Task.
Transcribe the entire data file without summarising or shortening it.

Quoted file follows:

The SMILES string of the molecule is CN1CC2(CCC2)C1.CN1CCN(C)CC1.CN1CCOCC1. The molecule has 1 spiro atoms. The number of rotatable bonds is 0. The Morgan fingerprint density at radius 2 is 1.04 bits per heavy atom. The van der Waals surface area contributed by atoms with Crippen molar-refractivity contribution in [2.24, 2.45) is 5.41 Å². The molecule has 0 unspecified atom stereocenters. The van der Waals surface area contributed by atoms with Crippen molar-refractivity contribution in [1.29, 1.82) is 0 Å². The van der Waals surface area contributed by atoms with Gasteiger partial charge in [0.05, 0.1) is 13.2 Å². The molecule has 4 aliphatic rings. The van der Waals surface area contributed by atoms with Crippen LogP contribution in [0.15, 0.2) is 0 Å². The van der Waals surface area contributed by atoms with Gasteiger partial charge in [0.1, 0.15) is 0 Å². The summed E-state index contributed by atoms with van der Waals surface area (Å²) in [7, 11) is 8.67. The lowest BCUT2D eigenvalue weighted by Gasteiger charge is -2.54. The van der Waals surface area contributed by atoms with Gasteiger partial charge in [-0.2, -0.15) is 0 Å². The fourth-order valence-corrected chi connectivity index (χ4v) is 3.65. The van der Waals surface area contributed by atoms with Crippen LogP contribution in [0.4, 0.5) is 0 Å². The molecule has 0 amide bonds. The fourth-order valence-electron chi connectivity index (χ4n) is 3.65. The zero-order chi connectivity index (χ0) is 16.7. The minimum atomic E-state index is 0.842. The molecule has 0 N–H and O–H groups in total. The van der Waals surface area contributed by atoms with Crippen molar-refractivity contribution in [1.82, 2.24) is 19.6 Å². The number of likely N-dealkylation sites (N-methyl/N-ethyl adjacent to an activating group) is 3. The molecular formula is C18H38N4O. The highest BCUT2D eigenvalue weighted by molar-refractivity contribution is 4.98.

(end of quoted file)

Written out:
The SMILES string of the molecule is CN1CC2(CCC2)C1.CN1CCN(C)CC1.CN1CCOCC1. The molecule has 1 spiro atoms. The number of rotatable bonds is 0. The Morgan fingerprint density at radius 2 is 1.04 bits per heavy atom. The van der Waals surface area contributed by atoms with Crippen molar-refractivity contribution in [2.24, 2.45) is 5.41 Å². The molecule has 0 unspecified atom stereocenters. The van der Waals surface area contributed by atoms with Crippen molar-refractivity contribution in [1.29, 1.82) is 0 Å². The van der Waals surface area contributed by atoms with Gasteiger partial charge in [0.05, 0.1) is 13.2 Å². The molecule has 4 aliphatic rings. The van der Waals surface area contributed by atoms with Crippen LogP contribution in [0.15, 0.2) is 0 Å². The van der Waals surface area contributed by atoms with Gasteiger partial charge in [0.1, 0.15) is 0 Å². The summed E-state index contributed by atoms with van der Waals surface area (Å²) in [7, 11) is 8.67. The lowest BCUT2D eigenvalue weighted by Gasteiger charge is -2.54. The van der Waals surface area contributed by atoms with Gasteiger partial charge in [-0.2, -0.15) is 0 Å². The fourth-order valence-corrected chi connectivity index (χ4v) is 3.65. The van der Waals surface area contributed by atoms with Crippen LogP contribution in [0.4, 0.5) is 0 Å². The molecule has 0 amide bonds. The fourth-order valence-electron chi connectivity index (χ4n) is 3.65. The zero-order chi connectivity index (χ0) is 16.7. The minimum atomic E-state index is 0.842. The molecule has 0 N–H and O–H groups in total. The van der Waals surface area contributed by atoms with Crippen molar-refractivity contribution in [1.82, 2.24) is 19.6 Å². The number of likely N-dealkylation sites (N-methyl/N-ethyl adjacent to an activating group) is 3. The molecular formula is C18H38N4O. The highest BCUT2D eigenvalue weighted by molar-refractivity contribution is 4.98.